Back in 1974, when oil heiress Philippa de Menil, art dealer Heiner Friedrich and art historian Helen Winkler founded Dia Art Foundation with the mission of supporting ambitious, hard-to-realise projects, they began with 12 artists, including Donald Judd, Cy Twombly and Andy Warhol. “They were mainly the artists Heiner showed in his gallery in Munich,” explains Jessica Morgan, Dia’s director. “They were the people he was close to.”
They were also exclusively male.
Therein lies the rub—and the rough outline, repeated over centuries and across borders, for the formation of much of the Western art historical canon. The powers deciding who to commission or exhibit were overwhelmingly white men, and they predictably migrated towards more of the same.
“Without doubt, there has been systemic bias against women artists and artists of colour and anything that represents diversity for decades,” says Morgan, adding that if dealers, curators or collectors “had a choice between A and B, and A was a male artist and B was a female artist, they were going to go with A.”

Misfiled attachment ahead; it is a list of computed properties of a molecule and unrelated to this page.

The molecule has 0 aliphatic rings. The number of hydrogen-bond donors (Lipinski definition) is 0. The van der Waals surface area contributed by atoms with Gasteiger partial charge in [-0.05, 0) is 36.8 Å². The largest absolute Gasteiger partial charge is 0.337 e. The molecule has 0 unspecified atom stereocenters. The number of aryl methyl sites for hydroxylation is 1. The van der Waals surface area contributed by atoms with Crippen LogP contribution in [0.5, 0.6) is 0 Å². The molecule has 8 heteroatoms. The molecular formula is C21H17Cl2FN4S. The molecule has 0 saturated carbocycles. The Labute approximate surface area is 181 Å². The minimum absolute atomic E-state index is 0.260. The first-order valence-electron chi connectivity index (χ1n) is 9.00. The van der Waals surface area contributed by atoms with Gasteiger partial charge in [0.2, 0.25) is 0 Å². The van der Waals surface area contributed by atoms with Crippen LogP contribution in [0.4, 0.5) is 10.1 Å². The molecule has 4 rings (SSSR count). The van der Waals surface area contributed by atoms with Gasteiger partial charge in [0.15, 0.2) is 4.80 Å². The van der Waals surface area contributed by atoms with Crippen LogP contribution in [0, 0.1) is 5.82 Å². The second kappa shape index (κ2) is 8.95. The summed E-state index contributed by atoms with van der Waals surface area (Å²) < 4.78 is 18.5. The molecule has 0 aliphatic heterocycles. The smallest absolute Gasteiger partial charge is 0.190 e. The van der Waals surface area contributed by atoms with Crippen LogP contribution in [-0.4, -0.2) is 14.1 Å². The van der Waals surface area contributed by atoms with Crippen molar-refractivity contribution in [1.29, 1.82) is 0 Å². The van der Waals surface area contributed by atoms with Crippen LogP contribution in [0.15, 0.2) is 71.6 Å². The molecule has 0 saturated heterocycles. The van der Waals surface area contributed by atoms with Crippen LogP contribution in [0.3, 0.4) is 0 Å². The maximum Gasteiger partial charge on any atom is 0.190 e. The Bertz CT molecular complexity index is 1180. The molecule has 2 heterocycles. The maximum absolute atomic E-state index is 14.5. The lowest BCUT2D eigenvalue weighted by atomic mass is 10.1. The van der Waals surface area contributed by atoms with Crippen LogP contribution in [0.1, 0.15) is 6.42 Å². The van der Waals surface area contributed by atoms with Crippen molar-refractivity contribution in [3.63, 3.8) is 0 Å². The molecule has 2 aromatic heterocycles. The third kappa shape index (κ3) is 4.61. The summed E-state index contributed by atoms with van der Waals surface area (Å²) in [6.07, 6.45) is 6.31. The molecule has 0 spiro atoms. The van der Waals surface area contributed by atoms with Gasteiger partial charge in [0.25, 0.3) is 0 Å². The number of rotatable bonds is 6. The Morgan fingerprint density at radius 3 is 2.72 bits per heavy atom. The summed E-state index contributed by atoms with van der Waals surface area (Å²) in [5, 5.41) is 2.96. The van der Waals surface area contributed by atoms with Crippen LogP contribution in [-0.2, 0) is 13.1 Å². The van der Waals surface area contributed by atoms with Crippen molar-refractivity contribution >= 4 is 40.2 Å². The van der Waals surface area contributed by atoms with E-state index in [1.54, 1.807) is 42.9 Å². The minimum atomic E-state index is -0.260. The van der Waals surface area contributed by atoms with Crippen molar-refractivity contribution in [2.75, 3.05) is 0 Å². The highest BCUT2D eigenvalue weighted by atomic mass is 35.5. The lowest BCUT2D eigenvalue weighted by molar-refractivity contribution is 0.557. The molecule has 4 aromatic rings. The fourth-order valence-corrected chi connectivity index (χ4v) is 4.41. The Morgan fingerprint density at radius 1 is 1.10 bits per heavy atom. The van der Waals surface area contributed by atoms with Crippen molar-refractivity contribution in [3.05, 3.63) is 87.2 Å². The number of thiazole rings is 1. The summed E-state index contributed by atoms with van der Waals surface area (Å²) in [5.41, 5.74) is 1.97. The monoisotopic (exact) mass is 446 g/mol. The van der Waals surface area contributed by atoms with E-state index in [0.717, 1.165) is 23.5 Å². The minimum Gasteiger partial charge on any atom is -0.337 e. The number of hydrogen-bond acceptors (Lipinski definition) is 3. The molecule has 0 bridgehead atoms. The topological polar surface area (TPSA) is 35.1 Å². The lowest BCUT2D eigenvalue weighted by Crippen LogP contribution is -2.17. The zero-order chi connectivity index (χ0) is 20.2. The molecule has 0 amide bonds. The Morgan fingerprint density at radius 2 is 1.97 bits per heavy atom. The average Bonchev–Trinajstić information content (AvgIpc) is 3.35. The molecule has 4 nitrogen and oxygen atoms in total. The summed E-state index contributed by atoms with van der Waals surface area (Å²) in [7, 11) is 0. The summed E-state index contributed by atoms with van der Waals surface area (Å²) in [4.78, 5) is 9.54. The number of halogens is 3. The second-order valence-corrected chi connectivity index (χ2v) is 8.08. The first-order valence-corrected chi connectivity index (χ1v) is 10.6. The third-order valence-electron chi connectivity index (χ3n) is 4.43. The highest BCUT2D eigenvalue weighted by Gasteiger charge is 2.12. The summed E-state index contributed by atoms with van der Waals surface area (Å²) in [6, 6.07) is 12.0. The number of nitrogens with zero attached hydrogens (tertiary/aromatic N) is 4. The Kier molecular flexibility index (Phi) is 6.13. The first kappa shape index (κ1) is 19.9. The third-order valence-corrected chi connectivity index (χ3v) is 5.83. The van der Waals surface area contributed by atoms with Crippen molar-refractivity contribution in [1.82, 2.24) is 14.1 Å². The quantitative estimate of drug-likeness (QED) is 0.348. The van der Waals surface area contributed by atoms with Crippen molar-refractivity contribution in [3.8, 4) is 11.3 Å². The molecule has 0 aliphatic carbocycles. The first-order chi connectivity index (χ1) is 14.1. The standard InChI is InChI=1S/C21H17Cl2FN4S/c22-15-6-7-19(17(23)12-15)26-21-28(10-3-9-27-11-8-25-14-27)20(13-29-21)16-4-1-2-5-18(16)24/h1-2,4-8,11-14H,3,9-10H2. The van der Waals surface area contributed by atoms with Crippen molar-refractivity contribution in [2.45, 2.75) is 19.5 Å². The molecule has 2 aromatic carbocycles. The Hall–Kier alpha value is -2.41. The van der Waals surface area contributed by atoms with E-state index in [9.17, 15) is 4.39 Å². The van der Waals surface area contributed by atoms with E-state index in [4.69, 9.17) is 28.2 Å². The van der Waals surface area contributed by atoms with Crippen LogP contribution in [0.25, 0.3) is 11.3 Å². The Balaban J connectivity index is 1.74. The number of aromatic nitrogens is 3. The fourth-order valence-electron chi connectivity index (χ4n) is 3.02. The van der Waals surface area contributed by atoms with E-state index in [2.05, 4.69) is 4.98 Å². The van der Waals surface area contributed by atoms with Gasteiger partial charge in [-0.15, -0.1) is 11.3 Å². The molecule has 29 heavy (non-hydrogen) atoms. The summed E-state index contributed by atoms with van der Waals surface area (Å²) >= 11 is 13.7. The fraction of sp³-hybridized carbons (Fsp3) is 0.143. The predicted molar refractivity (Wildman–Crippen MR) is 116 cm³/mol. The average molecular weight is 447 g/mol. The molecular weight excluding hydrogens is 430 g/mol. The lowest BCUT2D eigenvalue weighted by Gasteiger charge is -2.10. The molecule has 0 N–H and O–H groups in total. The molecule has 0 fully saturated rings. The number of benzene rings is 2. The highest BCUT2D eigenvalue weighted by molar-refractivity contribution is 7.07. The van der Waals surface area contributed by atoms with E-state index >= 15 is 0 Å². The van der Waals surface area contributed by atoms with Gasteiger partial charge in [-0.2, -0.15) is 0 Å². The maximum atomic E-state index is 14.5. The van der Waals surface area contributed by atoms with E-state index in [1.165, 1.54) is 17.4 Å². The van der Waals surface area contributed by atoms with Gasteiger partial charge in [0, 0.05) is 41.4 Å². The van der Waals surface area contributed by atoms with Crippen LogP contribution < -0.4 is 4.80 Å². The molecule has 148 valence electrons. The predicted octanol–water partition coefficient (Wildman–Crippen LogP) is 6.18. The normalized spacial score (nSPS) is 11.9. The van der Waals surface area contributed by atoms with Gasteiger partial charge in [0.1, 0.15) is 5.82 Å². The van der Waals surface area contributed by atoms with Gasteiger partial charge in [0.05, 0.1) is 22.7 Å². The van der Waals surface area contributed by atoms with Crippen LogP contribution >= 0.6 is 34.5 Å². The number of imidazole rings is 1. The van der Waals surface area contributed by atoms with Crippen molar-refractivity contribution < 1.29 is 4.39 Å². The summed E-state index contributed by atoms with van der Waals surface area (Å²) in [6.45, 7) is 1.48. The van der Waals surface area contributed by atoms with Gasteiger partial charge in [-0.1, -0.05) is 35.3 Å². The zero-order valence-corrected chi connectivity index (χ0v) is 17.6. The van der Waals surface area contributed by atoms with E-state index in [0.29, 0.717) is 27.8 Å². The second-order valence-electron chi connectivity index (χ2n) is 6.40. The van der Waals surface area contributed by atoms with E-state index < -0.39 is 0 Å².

Morgan, however, is among a growing cohort of art world insiders determined to make a major course correction. Many of the institutions at the forefront, including Dia, the Museum of Contemporary Art Chicago—where, for the Laurie Simmons retrospective Big Camera/Little Camera, on view through May 5, visitors who feel they have been adversely impacted by the gender pay gap are welcome to pay a discounted admission fee—and the Hammer Museum in Los Angeles, are led by women.
Betty Tompkins’ Women Words
Apparently sensing that all-male rosters are no longer a good look, topflight galleries such as Pace, David Zwirner and Hauser & Wirth have signed mid- or late-career women or their estates in recent months, and auction houses don’t want to be left out either: Masters Week at Sotheby’s New York this past January marketed its central sale, featuring work by leading women artists from the 16th through 19th centuries, as The Female Triumphant. Seven of the artists, including Elisabeth-Louise Vigée Le Brun and Angelika Kauffmann, achieved new auction records. Even the Museum of Modern Art has announced that when it reopens in October after a major expansion it will have rehung its collection to show off a more diverse group.